I use a lean cast when I’ve already waded way too deep. To get a proper drift I need to stretch my casting arm far to the right or left as I false-cast (no, I can’t cast left-handed) in order to lay the fly line in a section of current that won’t drag the fly downstream faster than the current where the fly is. This can often happen when I’m fishing almost straight up- or downstream.

Upstream lean casts are a little easier for hooking a rising trout than downstream casts. In downstream casts the leader tends to straighten way too fast and cause drag, or worse yet, the leader straightens just as the fly comes to a riser. When the fish comes up to suck in the fly, the tightness of the leader prevents it from moving. A good way to stop this from happening is to give the rod a little jiggle as the line is still in the air on the forward cast. The jiggle will produce a bunch of shallow S curves in both the line and leader, which will allow me to strip line from the reel and continue to jiggle the rod as the fly comes within striking range of the fish. The challenge I have in this situation is being able to quickly set up when a fish does take the fly because of all the S curves in the fly line. Since the fly can’t move until everything is straight, I try to be careful how big the S curves are.

Another situation that might require a lean cast is when you’re behind a boulder and wish to present a fly either upstream or down. The current coming around the boulder will create faster currents that fan away from the boulder for some distance downstream. Study these currents carefully and use the lean cast to get your fly and line to land in the middle of the current.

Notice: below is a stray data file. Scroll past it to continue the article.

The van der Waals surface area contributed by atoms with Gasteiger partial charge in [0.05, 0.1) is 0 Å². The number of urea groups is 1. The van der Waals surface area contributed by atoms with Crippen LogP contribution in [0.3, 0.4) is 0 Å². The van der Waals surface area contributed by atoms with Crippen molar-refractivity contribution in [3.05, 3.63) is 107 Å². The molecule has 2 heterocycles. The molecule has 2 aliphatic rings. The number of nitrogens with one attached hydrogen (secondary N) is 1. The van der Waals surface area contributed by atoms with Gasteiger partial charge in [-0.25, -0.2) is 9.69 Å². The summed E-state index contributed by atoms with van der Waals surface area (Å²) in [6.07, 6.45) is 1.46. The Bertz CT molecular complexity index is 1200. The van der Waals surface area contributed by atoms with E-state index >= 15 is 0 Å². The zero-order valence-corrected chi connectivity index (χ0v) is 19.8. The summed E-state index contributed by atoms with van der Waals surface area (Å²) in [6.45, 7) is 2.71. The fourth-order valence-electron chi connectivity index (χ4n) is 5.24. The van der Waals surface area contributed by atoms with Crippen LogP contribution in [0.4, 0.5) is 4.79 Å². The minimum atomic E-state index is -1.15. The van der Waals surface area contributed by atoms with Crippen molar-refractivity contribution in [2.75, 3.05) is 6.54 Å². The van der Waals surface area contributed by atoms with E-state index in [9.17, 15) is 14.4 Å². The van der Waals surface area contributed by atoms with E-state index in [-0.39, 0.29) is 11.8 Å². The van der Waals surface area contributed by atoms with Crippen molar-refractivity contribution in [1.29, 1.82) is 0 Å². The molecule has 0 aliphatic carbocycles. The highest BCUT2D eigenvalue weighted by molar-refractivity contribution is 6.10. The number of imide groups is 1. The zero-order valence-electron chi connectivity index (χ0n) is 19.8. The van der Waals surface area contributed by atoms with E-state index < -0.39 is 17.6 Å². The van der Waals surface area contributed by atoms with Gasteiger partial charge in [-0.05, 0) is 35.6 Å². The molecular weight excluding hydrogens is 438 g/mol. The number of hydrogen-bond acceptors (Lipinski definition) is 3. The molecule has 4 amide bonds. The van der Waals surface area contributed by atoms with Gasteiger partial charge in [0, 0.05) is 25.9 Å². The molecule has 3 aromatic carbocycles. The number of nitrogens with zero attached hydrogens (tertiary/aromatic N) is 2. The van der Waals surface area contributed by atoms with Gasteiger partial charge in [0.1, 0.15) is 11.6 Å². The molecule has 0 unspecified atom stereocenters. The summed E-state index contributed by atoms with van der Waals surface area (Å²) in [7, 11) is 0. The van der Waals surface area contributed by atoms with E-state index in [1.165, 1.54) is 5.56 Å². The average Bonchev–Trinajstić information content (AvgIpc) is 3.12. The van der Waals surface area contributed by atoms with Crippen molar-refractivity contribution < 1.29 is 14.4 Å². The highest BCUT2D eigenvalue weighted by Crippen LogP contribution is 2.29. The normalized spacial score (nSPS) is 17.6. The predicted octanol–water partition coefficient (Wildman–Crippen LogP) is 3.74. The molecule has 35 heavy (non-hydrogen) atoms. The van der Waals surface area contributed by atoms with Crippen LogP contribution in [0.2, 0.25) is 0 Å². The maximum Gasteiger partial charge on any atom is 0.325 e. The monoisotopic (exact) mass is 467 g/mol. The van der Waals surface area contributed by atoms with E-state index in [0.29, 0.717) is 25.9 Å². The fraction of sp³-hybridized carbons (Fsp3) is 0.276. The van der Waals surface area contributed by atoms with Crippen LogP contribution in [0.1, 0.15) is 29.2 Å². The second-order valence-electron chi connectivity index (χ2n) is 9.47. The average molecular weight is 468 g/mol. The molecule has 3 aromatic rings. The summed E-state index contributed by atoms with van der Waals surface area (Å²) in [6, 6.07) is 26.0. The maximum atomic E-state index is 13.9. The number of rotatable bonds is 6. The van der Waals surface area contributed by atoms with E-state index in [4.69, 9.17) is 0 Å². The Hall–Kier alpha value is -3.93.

Another cast I have found to be very useful in some situations is one I call painting. Like the reach cast, the rod is swept to either side after the forward cast is made. Keep the rod tip high on the final forward cast and gently swing it to one side and down to about a 2:30 or 10:30 position immediately after the fly hits the water. The fly will hit the water before any leader or line, and at that very moment sweep the rod to one side to paint the line either upstream or down as the situation may require. It’s much like a curved brush stroke in painting. The difficulty with this cast is getting the fly to hit the water exactly where you want and stay there. Sometimes, making the painting move with the rod will drag the fly away from where I want it to stay. That usually happens if I give too much effort to sweeping the rod to one side. It should be a gentle motion. If there is even a slight breeze, this cast is extremely difficult to execute because the moving air will often sweep the line farther than I want. This one requires perfect timing and feels so good when everything goes right.

Upstream lean cast to present a fly in front of a boulder.